By Jeremy Lott
To become president of the European Commission, Jean-Claude Juncker’s name had to be proposed by the European Council and approved by the European Parliament. He is the man who can definitively speak “for Europe,” if any man can. And this mouthpiece of continental interests recently told the American government, in so many words, to take a flying leap.
Some background: The North Atlantic Treaty Organization is an alliance to promote the common defense of primarily North American and European countries. Most European nations are part of NATO, though countries don’t have to be members of any particular European organization to belong.
What NATO countries must do to join the club is take on certain treaty obligations. These include agreeing to come to the aid of other member countries in the event of an attack (in a manner they deem appropriate) and furnishing a large enough armed force to collectively make good on that threat. As a condition for membership, NATO countries agreed to spend at least 2 percent of their annual Gross Domestic Products on defense.
American Defense Secretary James Mattis recently went to Europe to assure America’s NATO allies that America under President Donald Trump would live up to its end of the bargain. But he wanted something in return. The United States government has grown weary of European nations free- or cheap-riding on our forces, garrisoned on Europe and stretched-thin in too many points around the globe.
Mattis wanted European NATO nations to pay up. He did not ask for them to do this by sending more money into a distant bureaucracy like, say, the European Council. He simply requested that they start spending more money on their own armies and armaments, which they had agreed to but then repeatedly failed to follow through on.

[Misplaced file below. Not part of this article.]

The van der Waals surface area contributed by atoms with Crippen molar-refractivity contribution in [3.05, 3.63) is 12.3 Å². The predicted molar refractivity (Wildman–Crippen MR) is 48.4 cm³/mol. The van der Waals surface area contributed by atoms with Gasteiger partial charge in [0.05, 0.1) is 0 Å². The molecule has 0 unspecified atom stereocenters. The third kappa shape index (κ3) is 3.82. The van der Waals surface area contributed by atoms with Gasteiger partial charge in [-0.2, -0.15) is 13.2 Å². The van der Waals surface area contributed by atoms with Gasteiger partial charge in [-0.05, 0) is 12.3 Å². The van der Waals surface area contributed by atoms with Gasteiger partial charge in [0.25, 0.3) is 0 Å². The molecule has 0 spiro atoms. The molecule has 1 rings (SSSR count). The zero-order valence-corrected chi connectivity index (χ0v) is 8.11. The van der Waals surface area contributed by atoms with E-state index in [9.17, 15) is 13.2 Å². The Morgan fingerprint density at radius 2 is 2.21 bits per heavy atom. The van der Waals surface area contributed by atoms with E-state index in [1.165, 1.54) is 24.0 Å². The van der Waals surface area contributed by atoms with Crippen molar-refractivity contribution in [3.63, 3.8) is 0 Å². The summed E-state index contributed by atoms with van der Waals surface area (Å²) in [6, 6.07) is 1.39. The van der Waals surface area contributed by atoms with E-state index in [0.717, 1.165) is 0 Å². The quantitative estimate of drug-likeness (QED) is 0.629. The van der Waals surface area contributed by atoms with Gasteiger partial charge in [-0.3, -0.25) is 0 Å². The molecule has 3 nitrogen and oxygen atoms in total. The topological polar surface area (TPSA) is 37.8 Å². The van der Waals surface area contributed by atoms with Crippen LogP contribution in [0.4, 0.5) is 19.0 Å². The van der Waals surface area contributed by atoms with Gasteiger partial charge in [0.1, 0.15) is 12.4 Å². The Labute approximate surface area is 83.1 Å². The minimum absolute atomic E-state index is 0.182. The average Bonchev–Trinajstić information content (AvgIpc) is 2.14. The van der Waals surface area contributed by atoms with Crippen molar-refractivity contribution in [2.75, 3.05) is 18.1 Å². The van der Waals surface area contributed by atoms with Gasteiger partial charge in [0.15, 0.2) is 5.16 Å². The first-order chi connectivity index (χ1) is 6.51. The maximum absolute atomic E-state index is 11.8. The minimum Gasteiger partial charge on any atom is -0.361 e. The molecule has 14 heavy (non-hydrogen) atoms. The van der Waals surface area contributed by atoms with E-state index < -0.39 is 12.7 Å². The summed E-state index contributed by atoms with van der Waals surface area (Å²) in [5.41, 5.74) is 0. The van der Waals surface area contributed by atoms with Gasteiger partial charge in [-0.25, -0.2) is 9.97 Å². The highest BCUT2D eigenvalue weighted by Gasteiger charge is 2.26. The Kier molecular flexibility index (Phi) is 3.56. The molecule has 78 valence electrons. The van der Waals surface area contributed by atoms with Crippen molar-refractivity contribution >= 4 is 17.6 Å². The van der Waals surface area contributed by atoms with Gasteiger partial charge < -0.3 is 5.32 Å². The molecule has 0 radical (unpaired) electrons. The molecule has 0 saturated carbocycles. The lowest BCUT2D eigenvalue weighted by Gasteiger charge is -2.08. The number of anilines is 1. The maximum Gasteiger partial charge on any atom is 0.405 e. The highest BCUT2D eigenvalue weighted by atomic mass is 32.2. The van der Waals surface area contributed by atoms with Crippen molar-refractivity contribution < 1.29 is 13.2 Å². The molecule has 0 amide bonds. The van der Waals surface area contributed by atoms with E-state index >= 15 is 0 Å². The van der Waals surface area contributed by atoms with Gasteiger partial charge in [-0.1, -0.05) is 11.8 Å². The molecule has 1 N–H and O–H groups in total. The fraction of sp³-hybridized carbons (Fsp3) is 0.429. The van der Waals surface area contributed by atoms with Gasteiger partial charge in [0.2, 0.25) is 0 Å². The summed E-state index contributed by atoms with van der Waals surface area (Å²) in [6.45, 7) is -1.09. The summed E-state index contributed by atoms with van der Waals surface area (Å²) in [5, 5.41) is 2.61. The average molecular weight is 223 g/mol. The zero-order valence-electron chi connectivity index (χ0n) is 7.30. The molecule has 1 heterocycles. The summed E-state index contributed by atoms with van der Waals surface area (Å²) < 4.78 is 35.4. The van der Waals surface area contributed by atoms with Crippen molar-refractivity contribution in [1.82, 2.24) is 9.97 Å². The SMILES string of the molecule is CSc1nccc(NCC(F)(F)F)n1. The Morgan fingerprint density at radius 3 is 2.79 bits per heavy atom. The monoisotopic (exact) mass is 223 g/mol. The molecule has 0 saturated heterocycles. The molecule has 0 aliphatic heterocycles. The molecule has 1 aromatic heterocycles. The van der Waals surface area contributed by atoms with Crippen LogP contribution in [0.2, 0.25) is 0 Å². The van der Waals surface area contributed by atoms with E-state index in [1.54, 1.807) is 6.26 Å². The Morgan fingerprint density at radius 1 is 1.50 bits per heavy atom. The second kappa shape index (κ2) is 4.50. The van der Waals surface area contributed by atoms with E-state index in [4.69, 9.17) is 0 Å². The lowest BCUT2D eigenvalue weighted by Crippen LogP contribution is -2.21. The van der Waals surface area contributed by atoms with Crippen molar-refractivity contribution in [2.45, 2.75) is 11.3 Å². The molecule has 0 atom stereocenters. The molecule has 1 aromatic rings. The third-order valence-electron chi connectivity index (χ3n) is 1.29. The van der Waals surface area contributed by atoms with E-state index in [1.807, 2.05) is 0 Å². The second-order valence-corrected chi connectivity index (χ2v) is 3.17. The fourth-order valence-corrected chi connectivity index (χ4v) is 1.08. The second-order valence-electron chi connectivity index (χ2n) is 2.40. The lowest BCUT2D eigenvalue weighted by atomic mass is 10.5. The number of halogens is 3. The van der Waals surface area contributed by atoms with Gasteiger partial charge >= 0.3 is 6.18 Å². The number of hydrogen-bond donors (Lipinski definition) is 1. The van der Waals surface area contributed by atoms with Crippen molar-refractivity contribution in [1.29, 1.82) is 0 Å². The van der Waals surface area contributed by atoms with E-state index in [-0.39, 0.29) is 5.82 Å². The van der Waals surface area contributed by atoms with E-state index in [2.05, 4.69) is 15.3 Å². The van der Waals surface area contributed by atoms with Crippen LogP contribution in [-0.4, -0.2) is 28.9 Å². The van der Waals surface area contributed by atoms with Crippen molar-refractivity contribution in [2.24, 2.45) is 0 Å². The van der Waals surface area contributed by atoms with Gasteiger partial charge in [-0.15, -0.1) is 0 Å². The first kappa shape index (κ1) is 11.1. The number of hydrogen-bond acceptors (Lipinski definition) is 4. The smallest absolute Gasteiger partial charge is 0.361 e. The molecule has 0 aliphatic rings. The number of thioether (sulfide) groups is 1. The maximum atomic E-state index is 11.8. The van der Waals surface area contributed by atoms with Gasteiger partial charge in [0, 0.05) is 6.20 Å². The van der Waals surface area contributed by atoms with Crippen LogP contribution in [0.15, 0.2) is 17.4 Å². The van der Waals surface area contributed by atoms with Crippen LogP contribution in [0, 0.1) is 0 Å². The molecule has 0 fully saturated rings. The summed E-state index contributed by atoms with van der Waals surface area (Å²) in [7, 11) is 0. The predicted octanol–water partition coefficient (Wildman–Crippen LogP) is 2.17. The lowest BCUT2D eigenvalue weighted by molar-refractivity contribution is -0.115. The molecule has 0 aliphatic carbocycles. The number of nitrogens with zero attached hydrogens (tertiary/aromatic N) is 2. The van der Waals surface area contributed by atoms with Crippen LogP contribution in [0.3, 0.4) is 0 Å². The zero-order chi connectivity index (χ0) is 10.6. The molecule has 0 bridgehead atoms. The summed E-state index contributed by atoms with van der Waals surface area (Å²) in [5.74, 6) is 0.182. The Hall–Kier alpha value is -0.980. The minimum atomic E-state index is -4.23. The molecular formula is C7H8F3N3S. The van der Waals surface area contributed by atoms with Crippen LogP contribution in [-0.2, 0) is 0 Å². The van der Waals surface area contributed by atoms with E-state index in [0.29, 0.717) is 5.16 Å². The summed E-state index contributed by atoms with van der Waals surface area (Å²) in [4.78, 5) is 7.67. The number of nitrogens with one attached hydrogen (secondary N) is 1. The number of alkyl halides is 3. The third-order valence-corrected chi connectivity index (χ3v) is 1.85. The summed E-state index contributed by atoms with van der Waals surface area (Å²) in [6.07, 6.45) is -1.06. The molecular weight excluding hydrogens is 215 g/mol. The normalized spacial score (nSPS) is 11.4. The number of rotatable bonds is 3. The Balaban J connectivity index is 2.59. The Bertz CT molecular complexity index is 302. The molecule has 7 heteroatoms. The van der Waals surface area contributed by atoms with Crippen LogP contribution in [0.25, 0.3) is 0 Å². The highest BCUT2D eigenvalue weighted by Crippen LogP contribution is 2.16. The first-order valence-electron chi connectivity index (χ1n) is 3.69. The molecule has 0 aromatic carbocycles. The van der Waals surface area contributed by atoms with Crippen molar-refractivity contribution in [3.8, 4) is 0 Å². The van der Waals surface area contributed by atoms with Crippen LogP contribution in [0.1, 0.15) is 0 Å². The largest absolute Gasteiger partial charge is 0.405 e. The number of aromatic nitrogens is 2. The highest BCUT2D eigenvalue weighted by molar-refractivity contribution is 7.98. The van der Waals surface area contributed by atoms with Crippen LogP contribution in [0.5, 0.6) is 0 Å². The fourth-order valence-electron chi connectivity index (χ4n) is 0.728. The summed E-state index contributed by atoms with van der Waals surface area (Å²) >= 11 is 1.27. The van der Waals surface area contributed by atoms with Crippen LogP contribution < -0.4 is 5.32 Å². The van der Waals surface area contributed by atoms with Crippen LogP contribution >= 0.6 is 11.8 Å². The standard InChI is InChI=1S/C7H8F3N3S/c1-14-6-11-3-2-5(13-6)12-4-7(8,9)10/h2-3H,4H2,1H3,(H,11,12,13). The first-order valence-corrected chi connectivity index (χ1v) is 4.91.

As of 2015, the last year for which numbers are available, only 4 countries other than the United States – Poland, Estonia, the United Kingdom, and Greece – met the minimum.
The defense secretary was speaking on behalf of the Trump administration, but European shirking is not a new concern of the American government. President Barack Obama also complained to the Atlantic magazine that defense “free riders aggravate me.” Obama lamented the tendency of “Europeans and the Arab states” that prefer “holding our coats” while America does “all the fighting.” And he bragged that he had forced the UK’s previous prime minister, David Cameron, to spend more on defense by threatening the “special relationship” between the two countries and frankly telling Cameron, “You have to pay your fair share.”
Other Europeans are less receptive to that message. Speaking at the Munich Security Conference last week, President Juncker acknowledged it’s not just the Trump administration that wants European countries to do a better job of sharing the burden. He knows a great number of Americans of both parties share that concern. He just doesn’t care.
“It has been the American message for many, many years. I am very much against letting ourselves be pushed into this,” Juncker said of Mattis’s request, according to Reuters. He pointed out that if Germany increased its defense spending from 1.2 percent of GDP to 2 percent, that would wipe out its budget surplus – leaving it with less money to pay for a welfare state or bail out other flailing EU economies. And Juncker’s own native country of Luxembourg, with only .5 percent of GDP currently going to defense, would be particularly hard squeezed.
Juncker said that he didn’t “like our American friends narrowing down this concept of security to the military” and that if we only “look at what Europe is doing in defense, plus development aid, plus humanitarian aid, the comparison with the United States looks rather different.” For good measure, he insisted, “Modern politics cannot just be about raising defense spending.”
That may sound very high minded, but if nations cannot defend themselves from external threats, ultimately they cannot have a politics. America isn’t pushing NATO countries into anything new. It is simply insisting that those nations live up to the agreements the entire alliance made.
Juncker’s “What, me worry?” view must not prevail. If European NATO partners continue to cheap-ride, they erode the credibility of the entire alliance. Speaking in Brussels, Mattis rightly reminded diplomats, bureaucrats and politicians, “Americans cannot care more for your children’s future security than you do.” Here’s hoping future European leaders wake up and take their obligations more seriously than the current shirker-in-chief.
Jeremy Lott is a senior fellow at Defense Priorities.
This piece was originally published by The Hill on February 27, 2017. Read more HERE.